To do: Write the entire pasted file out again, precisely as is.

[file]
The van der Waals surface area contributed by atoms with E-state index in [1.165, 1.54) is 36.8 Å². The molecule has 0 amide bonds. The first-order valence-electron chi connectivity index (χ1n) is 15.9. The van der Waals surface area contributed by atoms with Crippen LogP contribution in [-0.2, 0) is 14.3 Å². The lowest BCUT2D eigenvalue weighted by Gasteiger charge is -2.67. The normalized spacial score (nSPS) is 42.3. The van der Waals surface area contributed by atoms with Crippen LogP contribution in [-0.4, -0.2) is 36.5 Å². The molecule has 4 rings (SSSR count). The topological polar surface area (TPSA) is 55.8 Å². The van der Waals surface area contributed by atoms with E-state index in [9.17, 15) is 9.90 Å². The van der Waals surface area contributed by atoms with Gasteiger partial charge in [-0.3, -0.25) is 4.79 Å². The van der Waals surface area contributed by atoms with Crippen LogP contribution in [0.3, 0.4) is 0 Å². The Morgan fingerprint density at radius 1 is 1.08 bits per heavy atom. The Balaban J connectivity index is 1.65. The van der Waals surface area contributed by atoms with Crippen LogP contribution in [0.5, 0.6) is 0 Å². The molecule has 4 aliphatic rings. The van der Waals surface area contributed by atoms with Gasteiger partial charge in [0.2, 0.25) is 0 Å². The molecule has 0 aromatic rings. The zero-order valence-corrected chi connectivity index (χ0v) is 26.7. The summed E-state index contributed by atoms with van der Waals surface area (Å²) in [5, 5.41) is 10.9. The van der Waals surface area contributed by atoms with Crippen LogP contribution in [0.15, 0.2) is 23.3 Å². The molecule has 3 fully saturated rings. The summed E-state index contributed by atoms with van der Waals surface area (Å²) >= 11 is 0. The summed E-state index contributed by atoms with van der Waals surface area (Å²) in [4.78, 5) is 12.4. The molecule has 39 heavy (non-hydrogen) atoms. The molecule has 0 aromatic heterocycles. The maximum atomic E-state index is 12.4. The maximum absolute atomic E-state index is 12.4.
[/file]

The van der Waals surface area contributed by atoms with E-state index in [1.165, 1.54) is 36.8 Å². The molecule has 0 amide bonds. The first-order valence-electron chi connectivity index (χ1n) is 15.9. The van der Waals surface area contributed by atoms with Crippen LogP contribution in [-0.2, 0) is 14.3 Å². The lowest BCUT2D eigenvalue weighted by Gasteiger charge is -2.67. The normalized spacial score (nSPS) is 42.3. The van der Waals surface area contributed by atoms with Crippen LogP contribution in [-0.4, -0.2) is 36.5 Å². The molecule has 4 rings (SSSR count). The topological polar surface area (TPSA) is 55.8 Å². The van der Waals surface area contributed by atoms with E-state index in [9.17, 15) is 9.90 Å². The van der Waals surface area contributed by atoms with Gasteiger partial charge in [-0.3, -0.25) is 4.79 Å². The van der Waals surface area contributed by atoms with Crippen LogP contribution in [0.3, 0.4) is 0 Å². The Morgan fingerprint density at radius 1 is 1.08 bits per heavy atom. The Balaban J connectivity index is 1.65. The van der Waals surface area contributed by atoms with Crippen LogP contribution in [0.5, 0.6) is 0 Å². The molecule has 4 aliphatic rings. The van der Waals surface area contributed by atoms with Gasteiger partial charge in [0.2, 0.25) is 0 Å². The molecule has 0 aromatic rings. The zero-order valence-corrected chi connectivity index (χ0v) is 26.7. The summed E-state index contributed by atoms with van der Waals surface area (Å²) in [5, 5.41) is 10.9. The van der Waals surface area contributed by atoms with Crippen LogP contribution in [0.15, 0.2) is 23.3 Å². The molecule has 3 fully saturated rings. The summed E-state index contributed by atoms with van der Waals surface area (Å²) >= 11 is 0. The summed E-state index contributed by atoms with van der Waals surface area (Å²) in [4.78, 5) is 12.4. The molecule has 39 heavy (non-hydrogen) atoms. The molecule has 0 aromatic heterocycles. The maximum atomic E-state index is 12.4. The maximum absolute atomic E-state index is 12.4.